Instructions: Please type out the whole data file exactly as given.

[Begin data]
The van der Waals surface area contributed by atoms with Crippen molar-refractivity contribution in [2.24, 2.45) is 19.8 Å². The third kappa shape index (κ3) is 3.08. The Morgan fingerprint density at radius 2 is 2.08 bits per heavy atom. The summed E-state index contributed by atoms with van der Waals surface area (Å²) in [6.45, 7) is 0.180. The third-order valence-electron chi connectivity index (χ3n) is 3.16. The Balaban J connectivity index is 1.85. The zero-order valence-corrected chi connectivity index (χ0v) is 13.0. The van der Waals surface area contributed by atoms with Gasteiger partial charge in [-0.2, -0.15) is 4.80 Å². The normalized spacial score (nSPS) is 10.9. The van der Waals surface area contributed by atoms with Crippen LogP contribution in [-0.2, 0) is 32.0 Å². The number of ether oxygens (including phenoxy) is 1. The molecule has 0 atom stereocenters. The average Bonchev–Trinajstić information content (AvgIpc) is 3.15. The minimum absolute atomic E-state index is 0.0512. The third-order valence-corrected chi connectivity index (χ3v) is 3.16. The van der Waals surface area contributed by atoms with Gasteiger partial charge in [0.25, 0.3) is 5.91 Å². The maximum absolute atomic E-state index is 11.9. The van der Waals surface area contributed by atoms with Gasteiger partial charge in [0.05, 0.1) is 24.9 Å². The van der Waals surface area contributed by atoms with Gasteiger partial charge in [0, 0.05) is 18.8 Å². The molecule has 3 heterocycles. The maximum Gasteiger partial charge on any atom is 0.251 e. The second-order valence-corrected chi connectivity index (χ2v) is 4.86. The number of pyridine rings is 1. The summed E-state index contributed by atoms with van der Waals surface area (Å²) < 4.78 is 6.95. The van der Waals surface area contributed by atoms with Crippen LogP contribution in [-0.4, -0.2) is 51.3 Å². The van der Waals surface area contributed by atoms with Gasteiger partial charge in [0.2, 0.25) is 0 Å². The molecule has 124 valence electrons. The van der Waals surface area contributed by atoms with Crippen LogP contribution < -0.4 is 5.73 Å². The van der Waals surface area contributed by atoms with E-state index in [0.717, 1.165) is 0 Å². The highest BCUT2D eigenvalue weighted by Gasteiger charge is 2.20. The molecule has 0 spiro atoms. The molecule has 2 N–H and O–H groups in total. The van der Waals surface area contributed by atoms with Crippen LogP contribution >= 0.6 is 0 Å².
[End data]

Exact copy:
The van der Waals surface area contributed by atoms with Crippen molar-refractivity contribution in [2.24, 2.45) is 19.8 Å². The third kappa shape index (κ3) is 3.08. The Morgan fingerprint density at radius 2 is 2.08 bits per heavy atom. The summed E-state index contributed by atoms with van der Waals surface area (Å²) in [6.45, 7) is 0.180. The third-order valence-electron chi connectivity index (χ3n) is 3.16. The Balaban J connectivity index is 1.85. The zero-order valence-corrected chi connectivity index (χ0v) is 13.0. The van der Waals surface area contributed by atoms with Gasteiger partial charge in [-0.2, -0.15) is 4.80 Å². The normalized spacial score (nSPS) is 10.9. The van der Waals surface area contributed by atoms with Crippen LogP contribution in [-0.2, 0) is 32.0 Å². The number of ether oxygens (including phenoxy) is 1. The molecule has 0 atom stereocenters. The average Bonchev–Trinajstić information content (AvgIpc) is 3.15. The minimum absolute atomic E-state index is 0.0512. The third-order valence-corrected chi connectivity index (χ3v) is 3.16. The van der Waals surface area contributed by atoms with Gasteiger partial charge in [0.25, 0.3) is 5.91 Å². The maximum absolute atomic E-state index is 11.9. The van der Waals surface area contributed by atoms with Gasteiger partial charge in [0.05, 0.1) is 24.9 Å². The van der Waals surface area contributed by atoms with Gasteiger partial charge in [0, 0.05) is 18.8 Å². The molecule has 3 heterocycles. The maximum Gasteiger partial charge on any atom is 0.251 e. The second-order valence-corrected chi connectivity index (χ2v) is 4.86. The number of pyridine rings is 1. The summed E-state index contributed by atoms with van der Waals surface area (Å²) < 4.78 is 6.95. The van der Waals surface area contributed by atoms with Crippen LogP contribution in [-0.4, -0.2) is 51.3 Å². The van der Waals surface area contributed by atoms with Gasteiger partial charge in [0.2, 0.25) is 0 Å². The molecule has 124 valence electrons. The van der Waals surface area contributed by atoms with Crippen LogP contribution < -0.4 is 5.73 Å². The van der Waals surface area contributed by atoms with E-state index in [0.717, 1.165) is 0 Å². The highest BCUT2D eigenvalue weighted by Gasteiger charge is 2.20. The molecule has 0 spiro atoms. The molecule has 2 N–H and O–H groups in total. The van der Waals surface area contributed by atoms with Crippen LogP contribution >= 0.6 is 0 Å².